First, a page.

“Why did he do that?” That’s roughly what I remember thinking when I first read the story of Orpheus and Eurydice as a youth. Then, a few months ago, when I was blessed to see Hadestown in previews for only $50 despite knowing how the story would end, I still found myself crying, “Why did he do that?” when it was all over. The Tony Award-winning musical addresses, in-universe, that we keep coming back to stories like Orpheus and Eurydice because we hope that this time will be different. But why this particular story?
For those who might not be familiar with the myth, Orpheus and Eurydice concerns the fateful love of Orpheus of Thrace, son of Apollo and the muse Calliope (one of Apollo’s rare couplings with consent), and the beautiful Eurydice.
Orpheus, in the story, is a musician and poet who is so good at what he does that he moves animals to dance. They would even say that while Hermes had invented the lyre, Orpheus had perfected it, and Hermes didn’t petty-murder him outright for that, which says a lot considering the Greek Gods. He has other stories before meeting his beloved; he was an Argonaut, but that’s a tale for another day.
In one of the more well-known incarnations of the myth, it says that while walking in tall grass at her wedding, Eurydice was attacked by a satyr, who was attempting to rape her. In trying to escape the satyr, Eurydice fell into a nest of vipers was fatally bitten on her heel. Her body was then discovered by Orpheus, who played such a sad and sorrowful song that all the nymphs and gods wept.
They then told the young artist to travel to the underworld and attempt to plead his case to Hades, Lord of the Underworld. Using his music, he softened the hearts of Hades and Persephone, and they agreed to allow Eurydice to return with him to earth on one condition: He has to walk in front of her and not look back until they’re both in the sunlight of the upper world. He set off with Eurydice following, and in his anxiety, as soon as he reached the upper world, he turned to look at her, and she vanished from him forever.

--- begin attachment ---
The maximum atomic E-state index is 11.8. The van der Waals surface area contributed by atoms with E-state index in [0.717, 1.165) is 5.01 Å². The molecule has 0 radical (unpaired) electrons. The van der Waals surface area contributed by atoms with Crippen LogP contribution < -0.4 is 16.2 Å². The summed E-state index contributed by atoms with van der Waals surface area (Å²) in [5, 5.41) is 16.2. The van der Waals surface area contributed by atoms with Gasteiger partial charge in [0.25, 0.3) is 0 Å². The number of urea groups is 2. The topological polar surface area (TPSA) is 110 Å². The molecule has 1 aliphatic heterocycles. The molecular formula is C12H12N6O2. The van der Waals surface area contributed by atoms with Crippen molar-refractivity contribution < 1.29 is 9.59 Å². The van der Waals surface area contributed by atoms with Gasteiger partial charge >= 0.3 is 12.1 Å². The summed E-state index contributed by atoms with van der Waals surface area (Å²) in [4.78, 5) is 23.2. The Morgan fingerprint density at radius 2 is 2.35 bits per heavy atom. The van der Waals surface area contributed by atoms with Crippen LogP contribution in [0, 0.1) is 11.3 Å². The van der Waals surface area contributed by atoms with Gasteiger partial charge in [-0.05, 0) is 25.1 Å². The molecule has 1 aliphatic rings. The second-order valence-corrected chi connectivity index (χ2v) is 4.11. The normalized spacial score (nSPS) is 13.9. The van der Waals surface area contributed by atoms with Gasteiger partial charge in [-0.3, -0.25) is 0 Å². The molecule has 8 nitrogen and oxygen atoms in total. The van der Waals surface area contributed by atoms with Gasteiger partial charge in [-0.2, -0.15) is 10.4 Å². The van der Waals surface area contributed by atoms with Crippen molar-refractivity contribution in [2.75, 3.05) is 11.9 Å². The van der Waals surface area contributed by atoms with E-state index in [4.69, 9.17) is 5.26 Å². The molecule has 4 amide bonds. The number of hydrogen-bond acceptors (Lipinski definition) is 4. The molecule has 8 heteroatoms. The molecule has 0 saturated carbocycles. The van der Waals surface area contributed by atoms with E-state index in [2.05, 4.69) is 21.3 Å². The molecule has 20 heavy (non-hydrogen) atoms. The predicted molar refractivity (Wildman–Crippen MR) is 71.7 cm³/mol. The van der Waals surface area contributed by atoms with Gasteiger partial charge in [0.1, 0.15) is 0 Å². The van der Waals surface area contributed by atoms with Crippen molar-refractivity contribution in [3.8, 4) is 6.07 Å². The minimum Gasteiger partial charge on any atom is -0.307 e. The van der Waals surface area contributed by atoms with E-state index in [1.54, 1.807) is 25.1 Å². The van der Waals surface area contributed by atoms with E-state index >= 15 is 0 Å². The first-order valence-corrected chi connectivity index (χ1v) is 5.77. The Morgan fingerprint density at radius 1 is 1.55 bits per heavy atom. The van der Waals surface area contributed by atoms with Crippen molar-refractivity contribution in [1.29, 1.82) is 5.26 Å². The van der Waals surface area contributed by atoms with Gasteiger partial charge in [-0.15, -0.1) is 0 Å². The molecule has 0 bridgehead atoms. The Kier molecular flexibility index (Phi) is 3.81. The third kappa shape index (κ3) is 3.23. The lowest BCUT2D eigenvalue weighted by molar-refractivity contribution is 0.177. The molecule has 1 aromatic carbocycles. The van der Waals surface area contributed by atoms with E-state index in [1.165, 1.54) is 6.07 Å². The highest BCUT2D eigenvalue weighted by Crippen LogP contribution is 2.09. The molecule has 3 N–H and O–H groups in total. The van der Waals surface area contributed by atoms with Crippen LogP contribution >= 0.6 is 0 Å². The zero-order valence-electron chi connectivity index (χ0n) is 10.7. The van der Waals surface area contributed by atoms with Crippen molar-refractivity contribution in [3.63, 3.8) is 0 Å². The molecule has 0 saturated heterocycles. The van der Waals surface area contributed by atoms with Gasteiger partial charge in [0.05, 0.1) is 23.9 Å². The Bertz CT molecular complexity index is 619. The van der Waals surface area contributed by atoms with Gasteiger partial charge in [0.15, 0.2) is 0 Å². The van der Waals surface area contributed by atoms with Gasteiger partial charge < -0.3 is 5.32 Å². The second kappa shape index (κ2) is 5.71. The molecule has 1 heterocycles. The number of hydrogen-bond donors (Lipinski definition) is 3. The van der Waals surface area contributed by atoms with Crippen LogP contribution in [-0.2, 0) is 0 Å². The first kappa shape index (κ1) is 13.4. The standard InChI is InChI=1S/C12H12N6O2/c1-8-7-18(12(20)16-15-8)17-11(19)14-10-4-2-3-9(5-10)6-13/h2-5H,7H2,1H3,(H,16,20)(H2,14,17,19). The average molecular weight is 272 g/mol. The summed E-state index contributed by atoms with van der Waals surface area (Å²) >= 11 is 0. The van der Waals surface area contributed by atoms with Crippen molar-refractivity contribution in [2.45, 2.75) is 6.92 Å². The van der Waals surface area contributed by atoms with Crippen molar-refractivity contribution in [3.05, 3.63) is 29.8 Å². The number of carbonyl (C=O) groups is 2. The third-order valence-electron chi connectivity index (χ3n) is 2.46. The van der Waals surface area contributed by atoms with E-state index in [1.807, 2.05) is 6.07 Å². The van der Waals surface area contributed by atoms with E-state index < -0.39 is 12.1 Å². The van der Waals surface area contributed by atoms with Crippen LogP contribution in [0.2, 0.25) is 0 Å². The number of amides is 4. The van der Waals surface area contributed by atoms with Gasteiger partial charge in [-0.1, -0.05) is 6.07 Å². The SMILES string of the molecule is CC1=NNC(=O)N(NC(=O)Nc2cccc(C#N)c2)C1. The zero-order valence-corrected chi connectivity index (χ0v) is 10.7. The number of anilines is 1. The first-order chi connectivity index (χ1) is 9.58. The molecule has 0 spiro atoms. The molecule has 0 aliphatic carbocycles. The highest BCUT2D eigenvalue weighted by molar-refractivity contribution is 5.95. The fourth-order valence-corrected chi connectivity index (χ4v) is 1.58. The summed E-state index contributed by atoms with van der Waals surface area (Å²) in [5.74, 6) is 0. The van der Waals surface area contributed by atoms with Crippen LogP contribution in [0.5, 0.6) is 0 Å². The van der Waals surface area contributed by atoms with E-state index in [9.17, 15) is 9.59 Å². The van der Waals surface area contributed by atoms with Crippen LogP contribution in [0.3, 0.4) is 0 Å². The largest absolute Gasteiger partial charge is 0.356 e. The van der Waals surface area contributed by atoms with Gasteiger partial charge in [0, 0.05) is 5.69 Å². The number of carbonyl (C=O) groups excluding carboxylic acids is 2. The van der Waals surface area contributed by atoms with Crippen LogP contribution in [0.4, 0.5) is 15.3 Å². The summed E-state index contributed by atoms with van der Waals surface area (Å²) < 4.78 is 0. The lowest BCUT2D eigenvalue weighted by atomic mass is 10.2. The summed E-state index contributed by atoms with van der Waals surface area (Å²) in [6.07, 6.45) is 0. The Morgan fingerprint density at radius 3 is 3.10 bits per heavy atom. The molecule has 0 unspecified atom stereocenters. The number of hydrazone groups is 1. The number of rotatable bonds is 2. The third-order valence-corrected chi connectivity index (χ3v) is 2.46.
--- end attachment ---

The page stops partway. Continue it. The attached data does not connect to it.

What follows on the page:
“Why does he turn?” is a question that has plagued me and others forever. With a lot star-crossed lovers and tragic stories, there’s a feeling of helplessness that fate is playing a role in the inevitable destruction of the couple. While some have speculated that Hades or some malevolent force subconsciously prompted Orpheus to turn, in the text itself, it feels like a lack of faith—a lack of faith that the person you love is really there with you. I’m sure there are more highbrow literary dissections of the myth, and I’m sure I’ve read a big chunk of them, but for me, it’s the lack of trust—the inability to trust in the presence of someone being with you unless you can see them—that really attached itself to me.
As someone with anxiety and abandonment issues, that fear is something you see in relationships all the time—the fear that if you aren’t holding on to something tangible, that if you can’t see evidence or proof of love, it isn’t real. The fear of being disconnected without even knowing it, and then realizing in the end that you can’t love without being able to have faith in your partner—faith in what you have being stronger than anything else.
… or death anxiety, too, but like … pfft, it’s about love angst. Most of the time people go into the underworld, it’s for love—to save a lost love or to capture a maiden. It’s all about attaining something, getting something back. So, when you go to the Underworld, challenge gods, and win, but your love still isn’t strong enough to make it to the very end, what does that mean?
So, we watch the story again and again, hoping that this time, Orpheus can somehow feel his love’s presence—feel the tie they have formed together, instead of accidentally breaking it.
What tragic stories do you love to revisit, secretly wishing the ending would be different?
(image: Theo Wargo/Getty Images for Tony Awards Productions)
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